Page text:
Tuesday, October 20, 2009

Is It a Lower Hours, Higher Output World?

From the WSJ:

Companies across the economy are holding off on hiring even as the profit outlook improves, amid economic uncertainty and their own success at raising productivity in rough waters.

Hiring always lags behind in economic recoveries, but the outlook this time is worse, many economists say. Most forecasters now expect a prolonged period of high unemployment, even though the government is expected to report next week that the economy grew in the third quarter, after four quarters of contraction. That is sure to frustrate the jobless and could be a problem for the Obama administration.

There are several major factors behind the trend, which is coming on top of sharper-than-expected job cuts in the recession. Many businesses have nagging doubts about the durability of the upturn, attributing much of the recent growth in orders to a move by their customers to rebuild inventories and to government stimulus spending, rather than underlying strength in their markets.

Businesses also face uncertainty about the potential costs of regulatory moves -- such as an expansion of health care and climate legislation -- that could drive up costs. And many employers have learned how to produce more with a smaller number of people than they previously thought possible.

In light of the above story, consider this chart of total hours worked:

Click for a larger image

This is a chart of average weekly hours. We can break it down into four different areas.

1.) Notice the continual decline in hours worked from 1965 to 1990. I do not know what to attribute this to. However, the fact remains that the average number of hours worked consistently dropped for 25 years.

2.) During the the 1990s expansion we saw average hours worked fluctuate between 34 and 34.5.

3.) During the early 2000s expansion we saw average hours worked drop a bit into the upper 33 hours/week are.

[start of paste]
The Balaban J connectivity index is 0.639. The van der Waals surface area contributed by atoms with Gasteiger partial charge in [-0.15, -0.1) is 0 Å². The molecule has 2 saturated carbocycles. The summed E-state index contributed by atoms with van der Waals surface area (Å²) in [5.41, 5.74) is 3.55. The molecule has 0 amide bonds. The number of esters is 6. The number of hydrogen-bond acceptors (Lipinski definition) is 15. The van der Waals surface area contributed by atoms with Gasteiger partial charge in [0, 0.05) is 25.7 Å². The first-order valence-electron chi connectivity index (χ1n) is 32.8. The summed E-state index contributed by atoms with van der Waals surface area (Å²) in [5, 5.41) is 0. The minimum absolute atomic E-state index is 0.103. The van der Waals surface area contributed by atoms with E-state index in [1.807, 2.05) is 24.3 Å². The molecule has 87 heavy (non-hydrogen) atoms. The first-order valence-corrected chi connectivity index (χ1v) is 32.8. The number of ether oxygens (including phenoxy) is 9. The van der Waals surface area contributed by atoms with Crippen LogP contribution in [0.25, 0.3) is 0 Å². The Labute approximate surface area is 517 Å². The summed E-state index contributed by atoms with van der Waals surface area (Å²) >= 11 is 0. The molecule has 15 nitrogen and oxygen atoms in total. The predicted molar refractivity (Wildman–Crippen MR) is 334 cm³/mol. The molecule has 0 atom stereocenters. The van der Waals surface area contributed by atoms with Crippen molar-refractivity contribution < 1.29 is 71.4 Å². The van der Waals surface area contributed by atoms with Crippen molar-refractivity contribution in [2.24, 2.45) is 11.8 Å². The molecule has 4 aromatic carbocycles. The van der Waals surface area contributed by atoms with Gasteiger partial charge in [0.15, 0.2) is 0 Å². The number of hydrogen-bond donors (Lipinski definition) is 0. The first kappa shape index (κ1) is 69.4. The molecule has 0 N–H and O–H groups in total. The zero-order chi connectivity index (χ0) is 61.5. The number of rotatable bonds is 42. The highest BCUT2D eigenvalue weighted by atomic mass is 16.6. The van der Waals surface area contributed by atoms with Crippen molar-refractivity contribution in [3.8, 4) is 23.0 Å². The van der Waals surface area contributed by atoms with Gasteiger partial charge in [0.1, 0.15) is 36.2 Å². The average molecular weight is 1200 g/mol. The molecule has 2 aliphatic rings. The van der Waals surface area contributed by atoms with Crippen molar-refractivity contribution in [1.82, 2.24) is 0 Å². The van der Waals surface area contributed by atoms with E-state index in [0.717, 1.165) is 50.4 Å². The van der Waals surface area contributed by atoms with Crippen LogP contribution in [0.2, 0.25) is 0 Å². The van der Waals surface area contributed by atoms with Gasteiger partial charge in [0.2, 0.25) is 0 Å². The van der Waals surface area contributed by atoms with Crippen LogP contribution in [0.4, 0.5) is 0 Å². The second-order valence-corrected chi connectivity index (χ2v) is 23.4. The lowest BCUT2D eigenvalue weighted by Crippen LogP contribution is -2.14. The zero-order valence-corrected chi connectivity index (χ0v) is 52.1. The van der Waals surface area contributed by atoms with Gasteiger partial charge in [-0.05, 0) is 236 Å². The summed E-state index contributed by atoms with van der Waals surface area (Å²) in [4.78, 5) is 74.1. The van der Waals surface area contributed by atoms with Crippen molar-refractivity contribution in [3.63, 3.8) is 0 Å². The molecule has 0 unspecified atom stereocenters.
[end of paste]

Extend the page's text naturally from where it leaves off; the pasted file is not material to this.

4.) We have seen a further drop which occurred as a result of the poor employment situation during the recession.

Notice that once we see a decrease in average hours worked we have never seen an increase in average hours worked.

As a result, we are seeing strong increases in productivity:

The same story is being repeated across the economy -- in factories, hotels and banks. The average workweek is now down to 33 hours, the lowest since records started in the 1960s. Productivity, or output per hour of work, grew at a 6.6% annual rate in the second quarter, as employers shed workers faster than they cut output. It was the largest increase in any quarter since 2003. Productivity grew at a 2.5% pace from 2000 through 2008.

"Businesses have been so aggressive in cutting labor input that productivity rose noticeably in the first half of the year," Federal Reserve staff economists told officials at their September meeting, according to minutes released last week.

UPDATE: One of our regular commenters added this point

This would be the perfect time to go to a 32-hour workweek, with time-and-a-half until 35 hours, and double-time after that.

Spread the jobs around to as many workers as possible.

I'm not sure I agree with the idea specifically. However, the basic point -- that with a continual drop in hours worked we need to alter the overtime definition/thresh hold etc... -- is a very valid point and one that needs to be considered.